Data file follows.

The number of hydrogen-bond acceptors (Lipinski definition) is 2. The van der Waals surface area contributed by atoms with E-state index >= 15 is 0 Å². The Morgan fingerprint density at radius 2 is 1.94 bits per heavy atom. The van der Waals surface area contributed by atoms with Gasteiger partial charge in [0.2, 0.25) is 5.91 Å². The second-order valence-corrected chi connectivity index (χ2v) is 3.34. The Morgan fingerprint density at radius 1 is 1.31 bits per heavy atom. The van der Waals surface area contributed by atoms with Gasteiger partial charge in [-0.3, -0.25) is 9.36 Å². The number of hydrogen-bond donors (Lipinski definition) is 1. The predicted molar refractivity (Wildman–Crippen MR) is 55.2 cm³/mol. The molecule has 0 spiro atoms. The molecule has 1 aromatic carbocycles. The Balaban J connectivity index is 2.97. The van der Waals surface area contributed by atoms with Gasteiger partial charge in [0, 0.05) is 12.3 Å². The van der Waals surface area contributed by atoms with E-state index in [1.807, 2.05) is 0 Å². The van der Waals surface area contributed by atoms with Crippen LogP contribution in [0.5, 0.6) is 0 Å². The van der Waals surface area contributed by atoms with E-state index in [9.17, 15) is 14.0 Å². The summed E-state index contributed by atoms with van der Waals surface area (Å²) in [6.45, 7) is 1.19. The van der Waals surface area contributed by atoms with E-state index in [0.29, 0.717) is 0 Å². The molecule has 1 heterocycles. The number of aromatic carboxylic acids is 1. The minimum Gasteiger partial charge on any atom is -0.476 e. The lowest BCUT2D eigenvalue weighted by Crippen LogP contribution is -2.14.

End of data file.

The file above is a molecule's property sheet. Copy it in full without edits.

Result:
The number of hydrogen-bond acceptors (Lipinski definition) is 2. The van der Waals surface area contributed by atoms with E-state index >= 15 is 0 Å². The Morgan fingerprint density at radius 2 is 1.94 bits per heavy atom. The van der Waals surface area contributed by atoms with Gasteiger partial charge in [0.2, 0.25) is 5.91 Å². The second-order valence-corrected chi connectivity index (χ2v) is 3.34. The Morgan fingerprint density at radius 1 is 1.31 bits per heavy atom. The van der Waals surface area contributed by atoms with Gasteiger partial charge in [-0.3, -0.25) is 9.36 Å². The number of hydrogen-bond donors (Lipinski definition) is 1. The predicted molar refractivity (Wildman–Crippen MR) is 55.2 cm³/mol. The molecule has 0 spiro atoms. The molecule has 1 aromatic carbocycles. The Balaban J connectivity index is 2.97. The van der Waals surface area contributed by atoms with Gasteiger partial charge in [0, 0.05) is 12.3 Å². The van der Waals surface area contributed by atoms with E-state index in [1.807, 2.05) is 0 Å². The van der Waals surface area contributed by atoms with Crippen LogP contribution in [0.5, 0.6) is 0 Å². The van der Waals surface area contributed by atoms with E-state index in [9.17, 15) is 14.0 Å². The summed E-state index contributed by atoms with van der Waals surface area (Å²) in [6.45, 7) is 1.19. The van der Waals surface area contributed by atoms with E-state index in [0.29, 0.717) is 0 Å². The molecule has 1 heterocycles. The number of aromatic carboxylic acids is 1. The minimum Gasteiger partial charge on any atom is -0.476 e. The lowest BCUT2D eigenvalue weighted by Crippen LogP contribution is -2.14.